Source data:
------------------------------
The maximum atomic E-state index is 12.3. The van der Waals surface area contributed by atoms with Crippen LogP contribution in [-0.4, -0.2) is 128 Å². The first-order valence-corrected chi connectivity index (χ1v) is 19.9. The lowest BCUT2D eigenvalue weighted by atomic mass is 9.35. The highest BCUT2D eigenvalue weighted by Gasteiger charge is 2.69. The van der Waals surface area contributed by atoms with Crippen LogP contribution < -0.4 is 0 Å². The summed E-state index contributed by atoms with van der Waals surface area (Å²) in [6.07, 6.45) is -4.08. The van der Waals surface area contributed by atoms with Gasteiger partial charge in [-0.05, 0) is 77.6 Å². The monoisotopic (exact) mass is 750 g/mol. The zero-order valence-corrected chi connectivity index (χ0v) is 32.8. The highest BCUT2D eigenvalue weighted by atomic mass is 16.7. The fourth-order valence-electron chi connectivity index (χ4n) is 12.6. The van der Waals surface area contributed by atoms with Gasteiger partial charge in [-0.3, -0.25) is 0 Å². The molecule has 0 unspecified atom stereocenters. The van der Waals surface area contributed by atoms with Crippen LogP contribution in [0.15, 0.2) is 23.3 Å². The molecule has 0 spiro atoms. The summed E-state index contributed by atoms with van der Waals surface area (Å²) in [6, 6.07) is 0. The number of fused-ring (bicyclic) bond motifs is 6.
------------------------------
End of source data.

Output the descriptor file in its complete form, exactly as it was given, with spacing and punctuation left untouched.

The maximum atomic E-state index is 12.3. The van der Waals surface area contributed by atoms with Crippen LogP contribution in [-0.4, -0.2) is 128 Å². The first-order valence-corrected chi connectivity index (χ1v) is 19.9. The lowest BCUT2D eigenvalue weighted by atomic mass is 9.35. The highest BCUT2D eigenvalue weighted by Gasteiger charge is 2.69. The van der Waals surface area contributed by atoms with Crippen LogP contribution < -0.4 is 0 Å². The summed E-state index contributed by atoms with van der Waals surface area (Å²) in [6.07, 6.45) is -4.08. The van der Waals surface area contributed by atoms with Gasteiger partial charge in [-0.05, 0) is 77.6 Å². The monoisotopic (exact) mass is 750 g/mol. The zero-order valence-corrected chi connectivity index (χ0v) is 32.8. The highest BCUT2D eigenvalue weighted by atomic mass is 16.7. The fourth-order valence-electron chi connectivity index (χ4n) is 12.6. The van der Waals surface area contributed by atoms with Gasteiger partial charge in [-0.3, -0.25) is 0 Å². The molecule has 0 unspecified atom stereocenters. The van der Waals surface area contributed by atoms with Crippen LogP contribution in [0.15, 0.2) is 23.3 Å². The molecule has 0 spiro atoms. The summed E-state index contributed by atoms with van der Waals surface area (Å²) in [6, 6.07) is 0. The number of fused-ring (bicyclic) bond motifs is 6.